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Wildfire toll climbs to 76

Northern California crews battling the country's deadliest wildfire in a century were bracing for strong winds Sunday that could erode gains they have made in containing the fearsome blaze, which has killed at least 76 and levelled a town.

Even as hundreds of searchers sift through the rubble in the town of Paradise looking for the dead, nearly 1,300 people remain unaccounted for more than a week after the fire sparked in Butte County, Sheriff Kory Honea announced Saturday night. Authorities stressed that the long roster does not mean they believe all those people are missing.

Honea pleaded with fire evacuees Saturday to review the list of those reported as unreachable by family and friends and call if they are safe. Deputies have located hundreds of people to date, but the overall number keeps growing because they are adding more names, including those from the disaster's chaotic early hours, Honea said.

"It's really very important for you to take a look at the list and call us if you're on the list," he said.

The remains of five more people were found Saturday, including four in the decimated town of Paradise and one in nearby Concow, bringing the number of dead to 76.

Among the dead was Lolene Rios, 56, whose son Jed tearfully told KXTV in Sacramento that his mother "had endless amount of love for me."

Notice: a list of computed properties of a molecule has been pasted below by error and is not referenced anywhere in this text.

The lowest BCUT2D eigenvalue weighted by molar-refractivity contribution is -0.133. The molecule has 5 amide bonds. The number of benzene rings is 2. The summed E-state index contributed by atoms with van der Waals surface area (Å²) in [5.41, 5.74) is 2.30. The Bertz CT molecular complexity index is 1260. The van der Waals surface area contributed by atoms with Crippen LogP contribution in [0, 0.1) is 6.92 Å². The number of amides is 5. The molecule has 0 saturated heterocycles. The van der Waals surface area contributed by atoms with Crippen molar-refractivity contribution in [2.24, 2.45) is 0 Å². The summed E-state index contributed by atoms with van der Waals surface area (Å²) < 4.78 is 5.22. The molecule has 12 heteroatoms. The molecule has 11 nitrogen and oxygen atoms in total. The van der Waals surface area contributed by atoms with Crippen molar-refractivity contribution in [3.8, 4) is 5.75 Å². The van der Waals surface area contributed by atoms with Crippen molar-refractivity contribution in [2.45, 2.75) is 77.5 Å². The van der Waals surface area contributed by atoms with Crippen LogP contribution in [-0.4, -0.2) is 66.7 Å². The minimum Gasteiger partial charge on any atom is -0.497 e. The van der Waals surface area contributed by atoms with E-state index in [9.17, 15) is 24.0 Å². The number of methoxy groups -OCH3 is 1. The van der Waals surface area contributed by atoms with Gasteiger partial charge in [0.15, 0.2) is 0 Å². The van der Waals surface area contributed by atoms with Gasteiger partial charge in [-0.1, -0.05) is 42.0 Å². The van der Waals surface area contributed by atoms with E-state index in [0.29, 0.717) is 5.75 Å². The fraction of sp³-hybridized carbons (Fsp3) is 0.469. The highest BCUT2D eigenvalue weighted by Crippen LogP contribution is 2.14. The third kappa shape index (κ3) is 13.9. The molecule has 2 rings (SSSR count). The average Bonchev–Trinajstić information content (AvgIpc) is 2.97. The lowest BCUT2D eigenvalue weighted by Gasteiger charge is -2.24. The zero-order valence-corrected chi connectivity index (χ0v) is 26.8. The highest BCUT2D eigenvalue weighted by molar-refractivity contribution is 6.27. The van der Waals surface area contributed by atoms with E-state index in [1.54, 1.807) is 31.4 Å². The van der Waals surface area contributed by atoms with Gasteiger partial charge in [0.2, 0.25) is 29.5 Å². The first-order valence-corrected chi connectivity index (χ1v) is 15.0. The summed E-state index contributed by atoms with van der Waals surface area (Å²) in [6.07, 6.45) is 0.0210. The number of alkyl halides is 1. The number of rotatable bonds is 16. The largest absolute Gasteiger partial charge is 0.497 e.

President Donald Trump toured the area Saturday, joined by California's outgoing and incoming governors, both Democrats who have traded sharp barbs with the Republican administration. He also visited Southern California, where firefighters were making progress on a wildfire that tore through communities west of Los Angeles from Thousand Oaks to Malibu, killing three people.

The president pledged the full support of the federal government. Gov. Jerry Brown and Gov.-elect Gavin Newsom thanked him for coming out.

"We've never seen anything like this in California, we've never seen anything like this yet. It's like total devastation," Trump said as he stood amid the ruins of Paradise.

Rain was forecast for midweek, which could help firefighters but also complicate the search for remains. The National Weather Service warned that on Sunday, the area could get 20 mph sustained winds and 40 mph gusts, which could make it hard for crews to continue making progress against the blaze.

Northern California's Camp Fire has destroyed nearly 10,000 homes and torched 600 square kilometres. It is 55 per cent contained.



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